Money to burn

It is arguably Londoner’s favourite industrial building and best viewed when travelling along the road of the rich and famous – Cheyne Walk. There on the opposite bank of the Thames is ‘The Temple of Power’ as it was then dubbed when constructed in the 1930s.

Battersea Power Station, the largest brick built building in Europe – even if it does not have a roof – was constructed in two halves, both identical from the outside and comprising two individual power stations. Battersea A Power Station was built first with Battersea B Power Station to its east constructed later in the 1950s. The two stations were built to an identical design, providing when finished the well known four-chimney layout. The station ceased generating electricity in 1983, but over the past 50 years it has become one of the best known landmarks in London and is Grade II* listed.

[T]wo years ago we had rather hoped, or at least I did, that Real Estate Opportunities had a viable plan to ‘save’ Battersea and develop the site with the mix of retail units and the ubiquitous riverside residential units.

They have gone the same way as other developers with money to burn – at least in 1940 when they literally ran the boilers on bundles of used notes the power station produced electricity and not just hot air.

In the 1980s Alton Towers owner John Broome wanted to turn the building into a giant fun fair, even booking Mrs. Thatcher to cut the ribbon. His dreams went up in smoke selling his £350 investment for £10 million to Taiwanese property tycoons, but their dreams of developing its prime riverside location also went down the Swanee – or the Thames.

BatterseaEven using it for a photo shoot has been eventful. A pink pig tethered to Battersea’s chimneys for Pink Floyd’s album Animals broke its moorings and soared 5,000 feet disrupting air traffic approaching Heathrow, the pig eventually landing in a field in Kent. At King’s Cross the stark beauty of industrial heritage has been recognised by many who argue that an English Heritage listed Victorian gasometer become a centre piece of a new park being constructed. Could we not use Battersea Power Station as a centrepiece of a new park?

The old girl was earned a dignified retirement, not a single day’s production of electricity was lost during the war and at one time the generators were supplying one fifth of London’s power, she has earned her place in the sun.

So instead of the latest wiz-bang idea to make a buck by turning it into a 60,000-seater stadium for Chelsea FC (how can that be with Chelsea on the opposite bank?), let Battersea Power Station be a park, a quiet place for reflection and a chance to remember when we had an Empire and coal was King, while instead of buying France’s power we could actually keep the home fires burning and the lights turned on using electricity produced at Battersea.

Jack The Lad

Jack Sheppard by Thornhill

The term “lovable rogue” has been applied to many crooks over the years, most are just unpopular villains, but one from the 18th century remains known to us even today, in fact so great was his popularity over one-quarter of London’s population came to his execution.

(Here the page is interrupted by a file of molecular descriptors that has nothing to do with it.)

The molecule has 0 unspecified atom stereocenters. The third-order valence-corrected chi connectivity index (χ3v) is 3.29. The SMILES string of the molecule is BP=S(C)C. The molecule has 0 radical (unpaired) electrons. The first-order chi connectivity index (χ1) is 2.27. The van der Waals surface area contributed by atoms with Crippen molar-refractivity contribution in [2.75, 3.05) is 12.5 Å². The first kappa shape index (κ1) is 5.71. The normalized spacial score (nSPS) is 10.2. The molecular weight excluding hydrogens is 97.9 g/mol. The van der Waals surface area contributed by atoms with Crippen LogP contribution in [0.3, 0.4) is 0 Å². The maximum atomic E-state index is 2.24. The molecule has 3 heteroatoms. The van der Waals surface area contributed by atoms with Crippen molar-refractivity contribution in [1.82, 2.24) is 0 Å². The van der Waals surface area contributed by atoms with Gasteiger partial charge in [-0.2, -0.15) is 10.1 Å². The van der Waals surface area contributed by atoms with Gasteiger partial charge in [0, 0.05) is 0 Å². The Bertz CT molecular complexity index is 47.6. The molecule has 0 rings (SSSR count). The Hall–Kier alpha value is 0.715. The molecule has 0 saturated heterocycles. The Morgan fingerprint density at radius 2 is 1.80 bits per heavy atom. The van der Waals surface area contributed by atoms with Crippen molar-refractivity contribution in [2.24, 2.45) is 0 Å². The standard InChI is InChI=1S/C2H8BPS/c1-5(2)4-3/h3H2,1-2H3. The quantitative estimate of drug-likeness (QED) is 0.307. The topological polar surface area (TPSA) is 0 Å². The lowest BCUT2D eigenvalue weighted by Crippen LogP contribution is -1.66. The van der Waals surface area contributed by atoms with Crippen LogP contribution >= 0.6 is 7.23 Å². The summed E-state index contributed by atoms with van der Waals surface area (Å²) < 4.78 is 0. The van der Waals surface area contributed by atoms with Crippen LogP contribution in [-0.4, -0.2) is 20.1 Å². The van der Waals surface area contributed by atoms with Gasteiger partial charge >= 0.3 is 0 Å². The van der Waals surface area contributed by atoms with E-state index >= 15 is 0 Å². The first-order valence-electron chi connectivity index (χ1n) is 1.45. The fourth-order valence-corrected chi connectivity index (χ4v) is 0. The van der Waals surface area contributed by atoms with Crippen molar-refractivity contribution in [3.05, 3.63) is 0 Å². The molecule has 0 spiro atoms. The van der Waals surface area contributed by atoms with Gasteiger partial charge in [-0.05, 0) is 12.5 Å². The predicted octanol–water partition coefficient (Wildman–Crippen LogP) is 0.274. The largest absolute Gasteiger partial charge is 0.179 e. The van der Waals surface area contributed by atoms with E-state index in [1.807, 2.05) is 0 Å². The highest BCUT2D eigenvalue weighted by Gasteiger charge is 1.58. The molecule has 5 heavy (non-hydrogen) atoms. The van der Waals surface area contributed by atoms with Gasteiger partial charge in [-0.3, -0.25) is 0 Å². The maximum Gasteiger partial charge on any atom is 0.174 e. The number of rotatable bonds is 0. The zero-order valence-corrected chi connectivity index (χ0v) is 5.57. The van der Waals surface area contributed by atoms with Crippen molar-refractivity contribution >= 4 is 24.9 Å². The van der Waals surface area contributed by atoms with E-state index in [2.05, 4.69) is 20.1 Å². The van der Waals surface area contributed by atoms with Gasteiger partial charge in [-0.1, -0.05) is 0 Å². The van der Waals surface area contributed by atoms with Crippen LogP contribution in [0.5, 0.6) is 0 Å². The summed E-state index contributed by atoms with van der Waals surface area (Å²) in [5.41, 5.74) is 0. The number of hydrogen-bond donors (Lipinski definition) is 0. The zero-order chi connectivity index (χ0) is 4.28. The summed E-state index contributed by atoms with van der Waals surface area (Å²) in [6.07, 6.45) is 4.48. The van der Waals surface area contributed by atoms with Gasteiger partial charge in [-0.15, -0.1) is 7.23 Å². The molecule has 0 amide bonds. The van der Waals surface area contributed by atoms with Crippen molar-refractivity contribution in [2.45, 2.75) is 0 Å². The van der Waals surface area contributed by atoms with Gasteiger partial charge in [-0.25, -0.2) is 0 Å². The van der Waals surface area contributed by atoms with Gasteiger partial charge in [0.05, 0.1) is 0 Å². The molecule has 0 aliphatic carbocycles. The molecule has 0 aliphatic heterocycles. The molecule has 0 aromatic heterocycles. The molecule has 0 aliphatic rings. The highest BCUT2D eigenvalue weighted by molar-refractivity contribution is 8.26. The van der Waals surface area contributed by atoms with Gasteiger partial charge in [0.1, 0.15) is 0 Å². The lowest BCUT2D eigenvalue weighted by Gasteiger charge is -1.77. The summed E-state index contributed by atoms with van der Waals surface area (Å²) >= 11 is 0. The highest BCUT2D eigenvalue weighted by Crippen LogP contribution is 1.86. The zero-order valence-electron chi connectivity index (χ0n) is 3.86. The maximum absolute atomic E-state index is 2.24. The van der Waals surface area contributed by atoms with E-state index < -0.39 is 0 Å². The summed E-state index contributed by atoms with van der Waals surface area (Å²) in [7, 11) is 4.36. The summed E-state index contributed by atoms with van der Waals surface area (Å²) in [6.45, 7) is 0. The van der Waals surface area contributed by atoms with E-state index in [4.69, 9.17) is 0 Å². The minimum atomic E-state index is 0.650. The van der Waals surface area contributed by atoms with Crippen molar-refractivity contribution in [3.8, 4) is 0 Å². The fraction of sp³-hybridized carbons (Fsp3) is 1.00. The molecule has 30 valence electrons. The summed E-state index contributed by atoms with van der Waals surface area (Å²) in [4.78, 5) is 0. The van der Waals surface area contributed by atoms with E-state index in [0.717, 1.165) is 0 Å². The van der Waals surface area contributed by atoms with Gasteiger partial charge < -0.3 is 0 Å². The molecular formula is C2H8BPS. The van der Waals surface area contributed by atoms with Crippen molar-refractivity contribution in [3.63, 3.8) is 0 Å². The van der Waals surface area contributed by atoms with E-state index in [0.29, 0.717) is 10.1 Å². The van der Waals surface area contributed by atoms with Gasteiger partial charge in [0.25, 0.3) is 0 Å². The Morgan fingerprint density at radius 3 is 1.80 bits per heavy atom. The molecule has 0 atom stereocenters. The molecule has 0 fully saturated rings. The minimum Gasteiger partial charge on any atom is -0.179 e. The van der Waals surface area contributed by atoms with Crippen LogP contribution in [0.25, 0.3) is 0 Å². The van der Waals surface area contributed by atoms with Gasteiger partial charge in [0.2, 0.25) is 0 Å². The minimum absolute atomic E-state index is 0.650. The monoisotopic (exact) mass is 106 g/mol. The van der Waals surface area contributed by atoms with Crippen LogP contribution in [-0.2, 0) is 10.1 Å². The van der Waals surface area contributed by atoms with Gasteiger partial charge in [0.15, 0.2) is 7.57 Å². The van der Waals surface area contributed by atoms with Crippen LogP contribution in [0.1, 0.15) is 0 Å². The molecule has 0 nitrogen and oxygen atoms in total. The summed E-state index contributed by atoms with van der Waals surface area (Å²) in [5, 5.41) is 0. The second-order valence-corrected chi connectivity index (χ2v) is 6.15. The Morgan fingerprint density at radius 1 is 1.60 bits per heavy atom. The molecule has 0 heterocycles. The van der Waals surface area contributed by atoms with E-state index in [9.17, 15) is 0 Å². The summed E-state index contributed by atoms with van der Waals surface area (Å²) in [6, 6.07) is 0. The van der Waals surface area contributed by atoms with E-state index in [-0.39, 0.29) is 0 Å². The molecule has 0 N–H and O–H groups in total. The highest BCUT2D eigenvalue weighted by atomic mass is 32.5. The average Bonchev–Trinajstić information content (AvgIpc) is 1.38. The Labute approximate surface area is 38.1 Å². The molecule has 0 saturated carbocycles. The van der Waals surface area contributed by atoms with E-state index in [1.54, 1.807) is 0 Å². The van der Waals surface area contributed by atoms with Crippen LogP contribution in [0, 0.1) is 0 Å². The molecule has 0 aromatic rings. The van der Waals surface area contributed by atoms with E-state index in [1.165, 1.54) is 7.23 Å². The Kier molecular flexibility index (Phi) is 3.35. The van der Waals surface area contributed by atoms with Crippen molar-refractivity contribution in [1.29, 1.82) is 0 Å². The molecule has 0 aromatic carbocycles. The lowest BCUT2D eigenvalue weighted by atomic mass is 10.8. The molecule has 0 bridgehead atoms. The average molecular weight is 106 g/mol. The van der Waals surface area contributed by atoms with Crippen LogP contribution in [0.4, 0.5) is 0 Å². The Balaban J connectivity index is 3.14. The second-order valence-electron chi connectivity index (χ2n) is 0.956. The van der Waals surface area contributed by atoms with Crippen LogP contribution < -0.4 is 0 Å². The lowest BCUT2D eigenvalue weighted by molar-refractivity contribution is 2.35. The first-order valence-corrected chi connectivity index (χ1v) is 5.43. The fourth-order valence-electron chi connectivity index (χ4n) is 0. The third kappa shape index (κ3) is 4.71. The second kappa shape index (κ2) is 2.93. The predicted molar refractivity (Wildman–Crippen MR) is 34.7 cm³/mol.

John Shepherd known to all as Jack was a fairly diminutive chap at 5’4” and was by all accounts very strong for his size. Born in 1702 in Spitalfields he was Christened with some haste due to his frail condition at St. Dunstan’s. At six years old he was apprenticed to a cane chair maker, that didn’t last, but later following in the footsteps of his father he took up an apprenticeship as a carpenter; he was probably only accepted as his mother’s current lover had taught him to read and write. Leaving his employer after five years he took up with a bad lot at a pub in Drury Lane called the Black Lion and would frequent an area, now developed as the London School of Economics, called Clare Market frequented at that time by prostitutes and later would become the centre for pornography.

[H]e made friends with a criminal called Joseph “Blueskin” Blake and Jonathan Wilde known as the Thieftaker General. Wilde led a double life and was high up in what purported to be the police force at that time, he also led a group of thieves who would steal property and then he would return the stolen goods to the rightful owners for a fee. He also met a prostitute Elizabeth Lyon known to all as Edgeworth Bess who was, not to be ungallant, a woman with a fuller figure.

In 1723 Jack – who by that time had given up his apprenticeship and was partial to a drink – stole two silver spoons from the Rummel Tavern at Charing Cross. He was caught and put into St. Giles Roundhouse a prison that was situated near modern day Seven Dials.

So far nothing unusual, hundreds of small time crooks in London must have taken the same road to the hangman’s noose at that time.

Jack was somewhat different and would have put Houdini to shame. He overcame his first incarceration by breaking through the cell’s timber ceiling and fashioned a rope from sheets with which he shimmed down while still wearing his leg irons.

He was rearrested two years later for picking pockets in Leicester Fields (known today as Leicester Square). This time he was sent to New Prison in Clerkenwell. When later Edgeworth Bess came to visit him he broke out of prison ending up on the roof, from there jumping down into an adjacent building only to find himself in Bridewell Prison next door, this time he climbed a 22ft wall while still manacled and helped Buxom Bess along the way.